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Forefoot Varus and Supinatus

Forefoot varus is the angling or inverted position of the bones in the front of the foot relative to the heel. In an uncompensated forefoot varus deformity, this causes the bones on the inside edge of the foot to sit higher off the ground than the outside of the foot when standing.

Below is how forefoot varus would look on the right foot when viewed from behind.


I like to think of the stable position of the foot as a tripod, with the three points of contact being the:

  1. heel
  2. little toe joint
  3. big toe joint

foot-tripod-bottom-pointsWith an uncompensated forefoot varus positioning there will only be two points of contact:

  1. the heel and
  2. the outside edge of the foot.

In order to get the inside part of the forefoot to the ground, a common compensation is pronation of the foot or rolling inward.

In other words, the heel will evert (angle outward) so that the inside of the foot can make contact with the ground in the compensated position.varuspronation-e1350971000749

Elevated First Metatarsal

An elevated first metatarsal head can cause similar problems as a forefoot varus and the two conditions can occur together. When the metatarsal head of the first ray sits higher than the rest of the metatarsal joints the foot may pronate and also occasionally turn outward to get the first met head to the ground.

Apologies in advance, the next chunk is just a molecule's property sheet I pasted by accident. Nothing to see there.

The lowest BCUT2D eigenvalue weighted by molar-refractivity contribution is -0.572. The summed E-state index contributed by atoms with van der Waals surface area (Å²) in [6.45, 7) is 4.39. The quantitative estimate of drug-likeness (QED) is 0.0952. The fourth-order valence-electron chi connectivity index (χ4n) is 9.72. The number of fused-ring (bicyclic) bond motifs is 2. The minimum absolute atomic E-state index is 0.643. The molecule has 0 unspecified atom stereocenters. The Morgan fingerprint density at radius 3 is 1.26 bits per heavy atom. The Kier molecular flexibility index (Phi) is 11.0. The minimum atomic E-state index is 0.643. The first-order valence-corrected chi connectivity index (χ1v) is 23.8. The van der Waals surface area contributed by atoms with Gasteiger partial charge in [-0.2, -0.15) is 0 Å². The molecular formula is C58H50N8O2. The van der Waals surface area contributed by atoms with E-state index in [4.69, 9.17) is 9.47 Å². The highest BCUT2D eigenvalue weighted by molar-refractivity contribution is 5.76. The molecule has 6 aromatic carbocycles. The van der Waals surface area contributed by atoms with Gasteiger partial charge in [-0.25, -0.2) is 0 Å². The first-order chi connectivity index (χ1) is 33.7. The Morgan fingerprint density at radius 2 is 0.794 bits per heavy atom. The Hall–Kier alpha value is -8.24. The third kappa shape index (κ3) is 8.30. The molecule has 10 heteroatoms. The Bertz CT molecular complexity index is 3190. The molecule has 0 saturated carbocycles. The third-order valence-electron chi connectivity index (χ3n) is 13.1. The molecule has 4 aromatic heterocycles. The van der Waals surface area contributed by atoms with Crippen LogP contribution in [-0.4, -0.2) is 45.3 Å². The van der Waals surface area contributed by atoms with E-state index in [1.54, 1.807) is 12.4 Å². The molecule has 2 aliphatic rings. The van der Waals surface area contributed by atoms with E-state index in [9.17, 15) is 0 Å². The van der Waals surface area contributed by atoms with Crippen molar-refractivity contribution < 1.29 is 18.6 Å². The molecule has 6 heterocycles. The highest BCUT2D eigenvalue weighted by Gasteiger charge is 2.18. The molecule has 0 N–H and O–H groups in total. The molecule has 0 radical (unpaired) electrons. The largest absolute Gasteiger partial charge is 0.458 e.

Correcting Forefoot Varus

When the forefoot varus angle is related to soft tissue limitations this is sometimes called a flexible forefoot varus or what is more commonly referred to as forefoot supinatus.

Forefoot supinatus is a soft tissue adaptation that likely results from insufficient pronation control. It is not necessarily the cause of excessive pronation. Still, I discovered that to fix a collapsing arch these soft tissue changes need to be corrected.

It’s reported that supinatus is much more common than a rigid forefoot varus. A rigid deformity would mean that either the position or shape of the bones is blocking movement making it unlikely to respond to corrective exercises.


In my case, I was dealing with a forefoot supinatus. But only on my right side.

The goal of the exercises I performed for correcting the supinatus was to strengthen the muscles that invert the heel while pronating the forefoot. This involved, in part, using muscles that pull the base of the big toe down while preventing the heel from everting.

Important: This post is for informational and educational purposes only and should not be taken as medical or physical therapy advice.

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James Speck
James is a physical therapist with over 20 years of experience. He created this site to share his own journey toward better arches.

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